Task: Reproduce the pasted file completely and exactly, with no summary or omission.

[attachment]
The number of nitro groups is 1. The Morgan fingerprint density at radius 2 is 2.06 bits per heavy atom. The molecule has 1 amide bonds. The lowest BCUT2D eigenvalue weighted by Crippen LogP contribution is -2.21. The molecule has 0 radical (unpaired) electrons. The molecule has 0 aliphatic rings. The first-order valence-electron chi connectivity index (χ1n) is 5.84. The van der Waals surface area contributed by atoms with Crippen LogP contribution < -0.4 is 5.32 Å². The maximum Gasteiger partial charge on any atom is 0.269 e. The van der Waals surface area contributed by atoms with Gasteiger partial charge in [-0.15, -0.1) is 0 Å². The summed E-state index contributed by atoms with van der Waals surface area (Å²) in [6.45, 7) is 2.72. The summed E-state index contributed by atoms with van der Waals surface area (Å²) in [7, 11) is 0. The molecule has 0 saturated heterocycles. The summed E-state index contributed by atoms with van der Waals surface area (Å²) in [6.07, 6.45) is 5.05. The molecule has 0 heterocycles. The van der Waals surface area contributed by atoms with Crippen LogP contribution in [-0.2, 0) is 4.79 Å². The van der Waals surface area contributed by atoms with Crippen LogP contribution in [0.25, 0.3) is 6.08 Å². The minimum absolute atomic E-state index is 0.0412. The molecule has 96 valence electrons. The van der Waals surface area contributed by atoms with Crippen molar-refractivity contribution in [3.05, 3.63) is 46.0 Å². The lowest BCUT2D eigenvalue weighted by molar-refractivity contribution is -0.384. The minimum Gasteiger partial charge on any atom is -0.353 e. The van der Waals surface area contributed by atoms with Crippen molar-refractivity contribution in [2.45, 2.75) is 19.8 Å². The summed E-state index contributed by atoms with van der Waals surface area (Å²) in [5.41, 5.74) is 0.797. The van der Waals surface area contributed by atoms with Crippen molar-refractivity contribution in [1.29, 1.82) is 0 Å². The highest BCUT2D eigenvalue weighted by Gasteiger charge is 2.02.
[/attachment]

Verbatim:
The number of nitro groups is 1. The Morgan fingerprint density at radius 2 is 2.06 bits per heavy atom. The molecule has 1 amide bonds. The lowest BCUT2D eigenvalue weighted by Crippen LogP contribution is -2.21. The molecule has 0 radical (unpaired) electrons. The molecule has 0 aliphatic rings. The first-order valence-electron chi connectivity index (χ1n) is 5.84. The van der Waals surface area contributed by atoms with Crippen LogP contribution < -0.4 is 5.32 Å². The maximum Gasteiger partial charge on any atom is 0.269 e. The van der Waals surface area contributed by atoms with Gasteiger partial charge in [-0.15, -0.1) is 0 Å². The summed E-state index contributed by atoms with van der Waals surface area (Å²) in [6.45, 7) is 2.72. The summed E-state index contributed by atoms with van der Waals surface area (Å²) in [7, 11) is 0. The molecule has 0 saturated heterocycles. The summed E-state index contributed by atoms with van der Waals surface area (Å²) in [6.07, 6.45) is 5.05. The molecule has 0 heterocycles. The van der Waals surface area contributed by atoms with Crippen LogP contribution in [-0.2, 0) is 4.79 Å². The van der Waals surface area contributed by atoms with Crippen LogP contribution in [0.25, 0.3) is 6.08 Å². The minimum absolute atomic E-state index is 0.0412. The molecule has 96 valence electrons. The van der Waals surface area contributed by atoms with Crippen molar-refractivity contribution in [3.05, 3.63) is 46.0 Å². The lowest BCUT2D eigenvalue weighted by molar-refractivity contribution is -0.384. The minimum Gasteiger partial charge on any atom is -0.353 e. The van der Waals surface area contributed by atoms with Crippen molar-refractivity contribution in [2.45, 2.75) is 19.8 Å². The summed E-state index contributed by atoms with van der Waals surface area (Å²) in [5.41, 5.74) is 0.797. The van der Waals surface area contributed by atoms with Crippen molar-refractivity contribution in [1.29, 1.82) is 0 Å². The highest BCUT2D eigenvalue weighted by Gasteiger charge is 2.02.